‘Les enfants dans les ruines’ (Children among the ruins), Le Journal de Colette, Le Matin, 6 January 1915. Source: Gallica/BnF.

In 1914 Colette had said about her employment as a journalist for Le Matin: ‘il faut vivre’ (one has to make a living).[2]  It’s true that she needed the regular income but Colette enjoyed the journalistic world, a world she would often reminisce about in her novels and stories. She loved how she had been one of the very first women to work as a court reporter for example. In 1933, when explaining her recent return to journalism, Colette gave a vivid description of her first impressions of the newspaper world in the 1890’s:

Where does this urge of mine come from. From way back when, when I was in my twenties. From my silent years, when I sat quietly observing Fouquier, Mendès, Courteline and Sarcey. From the former Écho de Paris, the Cocarde, the old Intransigeant…From the Rue du Croissant, the dirty editorial offices, where the gas made it impossible to breath. From the smell of ink, of men, of tobacco, damp mud and beer…[3]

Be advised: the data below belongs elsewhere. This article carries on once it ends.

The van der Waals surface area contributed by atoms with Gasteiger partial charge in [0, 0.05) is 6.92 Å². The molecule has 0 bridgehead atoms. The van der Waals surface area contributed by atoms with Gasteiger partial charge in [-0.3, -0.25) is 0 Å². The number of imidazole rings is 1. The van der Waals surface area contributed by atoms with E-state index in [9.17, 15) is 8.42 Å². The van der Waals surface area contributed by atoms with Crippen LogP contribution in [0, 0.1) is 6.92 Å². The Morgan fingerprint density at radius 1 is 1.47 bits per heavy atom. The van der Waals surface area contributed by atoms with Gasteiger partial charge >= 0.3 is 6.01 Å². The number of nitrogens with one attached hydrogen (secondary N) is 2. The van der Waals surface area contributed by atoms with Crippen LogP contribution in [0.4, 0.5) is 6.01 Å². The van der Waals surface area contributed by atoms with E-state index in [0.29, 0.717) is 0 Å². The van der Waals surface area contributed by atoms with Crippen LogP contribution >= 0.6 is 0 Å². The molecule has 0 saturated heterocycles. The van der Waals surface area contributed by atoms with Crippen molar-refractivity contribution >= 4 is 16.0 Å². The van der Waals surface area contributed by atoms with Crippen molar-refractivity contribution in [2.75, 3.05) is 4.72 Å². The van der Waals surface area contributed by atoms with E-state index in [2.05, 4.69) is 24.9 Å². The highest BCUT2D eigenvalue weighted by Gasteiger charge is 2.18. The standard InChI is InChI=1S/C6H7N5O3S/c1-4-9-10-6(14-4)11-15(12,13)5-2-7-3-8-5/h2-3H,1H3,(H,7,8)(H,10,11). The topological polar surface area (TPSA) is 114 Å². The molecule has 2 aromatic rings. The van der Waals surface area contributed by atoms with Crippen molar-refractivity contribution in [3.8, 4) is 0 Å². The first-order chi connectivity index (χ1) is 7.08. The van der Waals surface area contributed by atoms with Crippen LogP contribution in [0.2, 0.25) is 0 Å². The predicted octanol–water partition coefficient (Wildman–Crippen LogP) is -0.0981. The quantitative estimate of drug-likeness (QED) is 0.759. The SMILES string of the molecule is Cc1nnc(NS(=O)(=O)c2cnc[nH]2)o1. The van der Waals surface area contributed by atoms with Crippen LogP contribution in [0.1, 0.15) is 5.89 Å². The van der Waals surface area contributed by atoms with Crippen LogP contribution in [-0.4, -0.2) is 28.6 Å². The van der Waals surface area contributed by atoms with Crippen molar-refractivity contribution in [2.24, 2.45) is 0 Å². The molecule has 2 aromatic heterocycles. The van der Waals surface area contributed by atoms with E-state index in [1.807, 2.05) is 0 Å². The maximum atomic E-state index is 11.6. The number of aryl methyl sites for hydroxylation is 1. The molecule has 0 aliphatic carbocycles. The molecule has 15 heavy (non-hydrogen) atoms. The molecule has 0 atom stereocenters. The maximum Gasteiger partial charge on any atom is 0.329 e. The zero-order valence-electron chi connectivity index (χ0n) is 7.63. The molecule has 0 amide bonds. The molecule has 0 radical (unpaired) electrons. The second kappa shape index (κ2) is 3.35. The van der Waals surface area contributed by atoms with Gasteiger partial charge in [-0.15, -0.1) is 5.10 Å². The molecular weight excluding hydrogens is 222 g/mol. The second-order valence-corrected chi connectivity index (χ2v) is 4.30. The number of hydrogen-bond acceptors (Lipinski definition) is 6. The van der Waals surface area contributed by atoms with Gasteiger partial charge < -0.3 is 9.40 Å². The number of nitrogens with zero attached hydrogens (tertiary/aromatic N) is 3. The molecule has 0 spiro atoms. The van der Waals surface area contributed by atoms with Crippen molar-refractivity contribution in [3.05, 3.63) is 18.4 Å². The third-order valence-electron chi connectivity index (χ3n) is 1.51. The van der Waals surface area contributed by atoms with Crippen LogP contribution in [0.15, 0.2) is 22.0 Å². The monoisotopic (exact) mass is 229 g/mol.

If you would like to read more about Colette in the wider context of the Belle Époque press – and don’t mind academic writing too much- you can find my article in French Cultural Studies here. If you don’t have library access not to worry. A draft uncorrected version of that article can also be found on my Academia page. Follow the link in the About section above.

Better yet, if you want to read Colette’s original articles in Le Matin (provided you can read French), you can search for them here on Gallica. Luckily, digitalisation of newspapers and periodicals means that Colette’s journalistic writing is becoming more easily available. Let’s hope that will also spark a renewed interest in her journalistic work.

Le Matin

The front page of Le Matin on 6 January 1915. Colette’s column can be found on page 4, the last page. Most newspapers only had 4 pages at the time. Source: Gallica/BnF